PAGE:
Untold story of ‘technical debt’ every founder should hear

Untold story of ‘technical debt’ every founder should hear

By Dmytro Grechko, founder and CEO at Deskree

One of the greats, Ward Cunninghame, once said: “Shipping first-time code is like going into debt."

In 1992, he introduced the concept of "technical debt" to describe the cost of making quick fixes in software development, which can speed up product building but lead to complications and extra work — akin to accumulating interest on a debt.

I’ve experienced having technical debt while working on my startup Deskree. Until then, I didn’t realize how much hardship it could bring to a tech startup.

The way I see it, technical debt equals messy code no one wants to fix, a headache for a founder, and a giant red flag for potential investors. The debt limits scalability and leads to higher spending.

Although it’s almost impossible to eliminate it entirely, there are some ways to reduce it.

What causes technical debt

When working under pressure with limited resources, many startup founders make wrong decisions leading to technical debt. I’ve been there, too.

Compromising quality for speed. Your team might say things like, “We needed this feature to be done by yesterday,” or, “Software testing is only for large companies and will slow us down,” or, “We need to have 20+ features to compete with our competitors.”

Then developers take quick shortcuts without proper testing, documentation, and a plan to manage tech debt. These implementations may seem fine until a bug surfaces or a sudden increase in usage causes the system to break.

Under-engineering. Your team might say things like, "We saved money by choosing the cheapest cloud plan, but now our product crashes with every usage spike," or, "Why is our AWS bill so high? We used their starter templates!" or, "I know WordPress, so let's use it for now and migrate to a scalable platform later."

Then under-engineering can cause problems such as frequent downtime, bad user experience, scalability limitations, data security risks, and high infrastructure costs. It's often easier to rebuild the product from scratch than to fix these issues. Goosebumps.

Over-engineering. Your team might say things like, “We want to outshine competitors with the most advanced solution,” or, “Investors will be impressed by our sophisticated approach,” or, “We need to build a product that can handle 2 million daily users, even if we're not there yet.”

Then your product’s features may become too complex. You'll have to improve existing code to maintain stability in legacy components, leading to a slower product launch.

How to reduce technical debt

Startups can minimize technical debt by balancing under- and over-engineering, making sure that product quality isn't compromised.

Invent only if it’s vital for your company. Investing in R&D may result in great new products or features, or it may turn into a big, unnecessary overhead.

Invent if it can significantly improve the core product and the team's productivity, or if the invention is unique and vital for the company's growth.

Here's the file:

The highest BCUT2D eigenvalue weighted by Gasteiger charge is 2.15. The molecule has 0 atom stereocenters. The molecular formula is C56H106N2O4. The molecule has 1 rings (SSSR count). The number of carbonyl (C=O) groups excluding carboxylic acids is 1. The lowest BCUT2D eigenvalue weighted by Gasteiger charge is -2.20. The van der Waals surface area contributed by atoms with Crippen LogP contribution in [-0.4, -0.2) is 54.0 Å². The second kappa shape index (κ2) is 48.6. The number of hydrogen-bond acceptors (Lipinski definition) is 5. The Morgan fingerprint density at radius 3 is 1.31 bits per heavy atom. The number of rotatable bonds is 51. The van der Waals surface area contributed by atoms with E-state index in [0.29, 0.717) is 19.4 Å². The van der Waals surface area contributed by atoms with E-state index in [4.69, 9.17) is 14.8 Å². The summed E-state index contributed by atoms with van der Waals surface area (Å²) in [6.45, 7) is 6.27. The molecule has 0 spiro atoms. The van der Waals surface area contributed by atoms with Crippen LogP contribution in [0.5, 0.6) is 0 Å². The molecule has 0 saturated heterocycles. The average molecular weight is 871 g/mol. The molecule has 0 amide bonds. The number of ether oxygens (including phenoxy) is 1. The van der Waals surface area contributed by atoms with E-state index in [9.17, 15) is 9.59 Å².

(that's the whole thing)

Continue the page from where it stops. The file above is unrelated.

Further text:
Don’t invent if it doesn’t fulfill the startup's main needs, for example, if a big data fintech startup decides to develop a new user interface framework. Also, it's not worth doing if alternatives already exist (even if they aren't perfect) and the team lacks expertise in the subject.

Outsource if you need to fill resource or knowledge gaps. Outsourcing can bring many advantages to startups. For instance, at Deskree, we work with third-party vendors like Vanta to manage our SOC 2 and HIPAA compliance certifications. This allows us to focus on product development.

If you're planning to outsource a task, think if it will bring value to the startup at its current stage. Perhaps you don't need it now.

If you do, make sure the outsourced tasks don't require too much attention from your side and can be handled by an external company. Next, assess if outsourcing is more optimal than developing internally in terms of time and costs.

For example, for a hardware startup expanding into B2C e-commerce, it’s better to outsource setting up an e-commerce platform — to hire a Shopify developer or an agency.

This is because a hardware startup usually doesn’t have expertise in e-commerce development. Managing a small e-commerce site typically doesn't require a full-time engineering team. Also, this is a sales channel, not a core product feature.

Use frameworks and tools. Frameworks and tools for development and management help teams work faster and keep code easier to read, maintain, and modify. They can be opinionated and un-opinionated.

Opinionated software has specific standards and provides a clear, predefined structure for development — the system guides users. It can be helpful in complex projects, such as enterprise applications, also when custom tools aren't needed, or when it’s necessary to speed up development. Examples: Laravel for PHP, Next.js, Firebase.js.

Un-opinionated software is often used in projects where flexibility and customization are more critical than strict guidelines. It allows for multiple ways to complete a task, giving developers the freedom to make their own decisions, tailor the software to their needs, and integrate third-party services. Examples: Node.js, Express.js, Flask.

Also, you can try the product of my company, Deskree, an opinionated no-code cloud infrastructure platform. Our tool makes it easy to build great products without the headache of setting up complex backends, helping mitigate tech debt.

In addition, explore our subscription service for API development, Startups Accelerate. It offers startup-friendly packages, including cloud credits, and the assistance of experienced developers.

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